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Q. I see that you recommend certain items for Pesach but say they should be bought before Yom Tov. If they do not contain any chametz, why can’t I also buy them on Chol HaMoed?
A. First a bit of background – the prohibition against eating chametz on Pesach is so strict that if the tiniest amount of chametz is mixed into food on Pesach, the food cannot be eaten. In other words, the standard rules of bitul b’shishim do not apply. But that is only true if the chametz was mixed in on Pesach; if it happened before Pesach, the food is permitted assuming the chametz was batel b’shishim.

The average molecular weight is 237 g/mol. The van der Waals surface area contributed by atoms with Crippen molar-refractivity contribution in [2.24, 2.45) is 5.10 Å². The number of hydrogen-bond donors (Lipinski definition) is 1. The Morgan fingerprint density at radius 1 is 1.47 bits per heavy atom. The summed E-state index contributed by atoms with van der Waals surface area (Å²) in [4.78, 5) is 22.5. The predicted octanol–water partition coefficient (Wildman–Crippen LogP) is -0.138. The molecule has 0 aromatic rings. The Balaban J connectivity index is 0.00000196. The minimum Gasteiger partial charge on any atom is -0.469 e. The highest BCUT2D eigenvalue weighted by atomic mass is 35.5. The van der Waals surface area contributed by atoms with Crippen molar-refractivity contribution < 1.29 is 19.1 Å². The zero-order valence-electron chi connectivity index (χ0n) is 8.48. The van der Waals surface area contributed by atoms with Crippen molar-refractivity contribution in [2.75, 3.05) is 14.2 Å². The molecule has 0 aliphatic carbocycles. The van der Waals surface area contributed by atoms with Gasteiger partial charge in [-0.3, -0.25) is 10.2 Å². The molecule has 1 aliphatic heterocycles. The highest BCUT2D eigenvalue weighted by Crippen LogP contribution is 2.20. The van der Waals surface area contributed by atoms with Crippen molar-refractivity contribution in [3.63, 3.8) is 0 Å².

There are a handful of items – milk, eggs (in the shell), bagged salads, baby carrots – where (a) additives are used which might be chametz (although they likely are not), (b) the additives are in such small proportions that they are surely batel b’shishim, but (c) these foods arrive at stores very soon after they are prepared. Raw eggs have an additional concern, due to the slight chance that there was chametz in the ink used to mark the eggs or as an additive to the water used to wash the eggs. As a result, the milk, eggs, etc. which you buy on Chol HaMoed might have been produced on Pesach with a chametz additive which cannot be batel (since it was added on Pesach). Accordingly, we recommend that if these items are not available with Pesach certification, one should purchase them before Yom Tov to avoid these concerns.